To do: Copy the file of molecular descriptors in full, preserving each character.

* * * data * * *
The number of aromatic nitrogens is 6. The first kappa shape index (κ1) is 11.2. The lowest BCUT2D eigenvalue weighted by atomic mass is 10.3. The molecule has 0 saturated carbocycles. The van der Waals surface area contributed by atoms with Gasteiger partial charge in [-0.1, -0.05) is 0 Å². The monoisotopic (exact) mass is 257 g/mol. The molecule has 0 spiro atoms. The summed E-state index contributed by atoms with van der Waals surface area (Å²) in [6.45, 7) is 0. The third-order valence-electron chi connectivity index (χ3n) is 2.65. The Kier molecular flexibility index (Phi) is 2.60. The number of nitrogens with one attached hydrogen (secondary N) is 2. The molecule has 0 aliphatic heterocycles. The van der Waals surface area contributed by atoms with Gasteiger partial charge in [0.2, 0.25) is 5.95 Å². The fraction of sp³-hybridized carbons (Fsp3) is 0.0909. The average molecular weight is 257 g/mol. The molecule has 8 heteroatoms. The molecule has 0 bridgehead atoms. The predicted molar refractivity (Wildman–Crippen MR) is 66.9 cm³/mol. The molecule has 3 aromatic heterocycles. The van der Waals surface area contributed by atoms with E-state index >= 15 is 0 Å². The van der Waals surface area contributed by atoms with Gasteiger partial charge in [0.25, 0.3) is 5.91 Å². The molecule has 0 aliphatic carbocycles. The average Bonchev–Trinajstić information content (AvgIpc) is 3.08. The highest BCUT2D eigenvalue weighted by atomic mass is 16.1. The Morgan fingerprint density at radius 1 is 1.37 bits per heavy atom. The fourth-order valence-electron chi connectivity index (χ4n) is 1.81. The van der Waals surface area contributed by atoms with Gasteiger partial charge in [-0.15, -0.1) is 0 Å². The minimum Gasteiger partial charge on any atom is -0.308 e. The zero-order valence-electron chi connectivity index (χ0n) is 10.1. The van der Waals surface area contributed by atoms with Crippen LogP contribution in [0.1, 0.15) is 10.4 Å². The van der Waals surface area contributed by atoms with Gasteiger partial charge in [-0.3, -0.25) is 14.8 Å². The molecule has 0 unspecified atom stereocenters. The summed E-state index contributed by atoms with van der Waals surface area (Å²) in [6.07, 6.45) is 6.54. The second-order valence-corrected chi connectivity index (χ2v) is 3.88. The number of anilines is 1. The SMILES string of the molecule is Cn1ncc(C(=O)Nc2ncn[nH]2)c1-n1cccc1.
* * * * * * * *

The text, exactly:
The number of aromatic nitrogens is 6. The first kappa shape index (κ1) is 11.2. The lowest BCUT2D eigenvalue weighted by atomic mass is 10.3. The molecule has 0 saturated carbocycles. The van der Waals surface area contributed by atoms with Gasteiger partial charge in [-0.1, -0.05) is 0 Å². The monoisotopic (exact) mass is 257 g/mol. The molecule has 0 spiro atoms. The summed E-state index contributed by atoms with van der Waals surface area (Å²) in [6.45, 7) is 0. The third-order valence-electron chi connectivity index (χ3n) is 2.65. The Kier molecular flexibility index (Phi) is 2.60. The number of nitrogens with one attached hydrogen (secondary N) is 2. The molecule has 0 aliphatic heterocycles. The van der Waals surface area contributed by atoms with Gasteiger partial charge in [0.2, 0.25) is 5.95 Å². The fraction of sp³-hybridized carbons (Fsp3) is 0.0909. The average molecular weight is 257 g/mol. The molecule has 8 heteroatoms. The molecule has 0 bridgehead atoms. The predicted molar refractivity (Wildman–Crippen MR) is 66.9 cm³/mol. The molecule has 3 aromatic heterocycles. The van der Waals surface area contributed by atoms with E-state index >= 15 is 0 Å². The van der Waals surface area contributed by atoms with Gasteiger partial charge in [0.25, 0.3) is 5.91 Å². The molecule has 0 aliphatic carbocycles. The average Bonchev–Trinajstić information content (AvgIpc) is 3.08. The highest BCUT2D eigenvalue weighted by atomic mass is 16.1. The Morgan fingerprint density at radius 1 is 1.37 bits per heavy atom. The fourth-order valence-electron chi connectivity index (χ4n) is 1.81. The van der Waals surface area contributed by atoms with Gasteiger partial charge in [-0.15, -0.1) is 0 Å². The minimum Gasteiger partial charge on any atom is -0.308 e. The zero-order valence-electron chi connectivity index (χ0n) is 10.1. The van der Waals surface area contributed by atoms with Crippen LogP contribution in [0.1, 0.15) is 10.4 Å². The van der Waals surface area contributed by atoms with Gasteiger partial charge in [-0.3, -0.25) is 14.8 Å². The molecule has 0 unspecified atom stereocenters. The summed E-state index contributed by atoms with van der Waals surface area (Å²) in [6.07, 6.45) is 6.54. The second-order valence-corrected chi connectivity index (χ2v) is 3.88. The number of anilines is 1. The SMILES string of the molecule is Cn1ncc(C(=O)Nc2ncn[nH]2)c1-n1cccc1.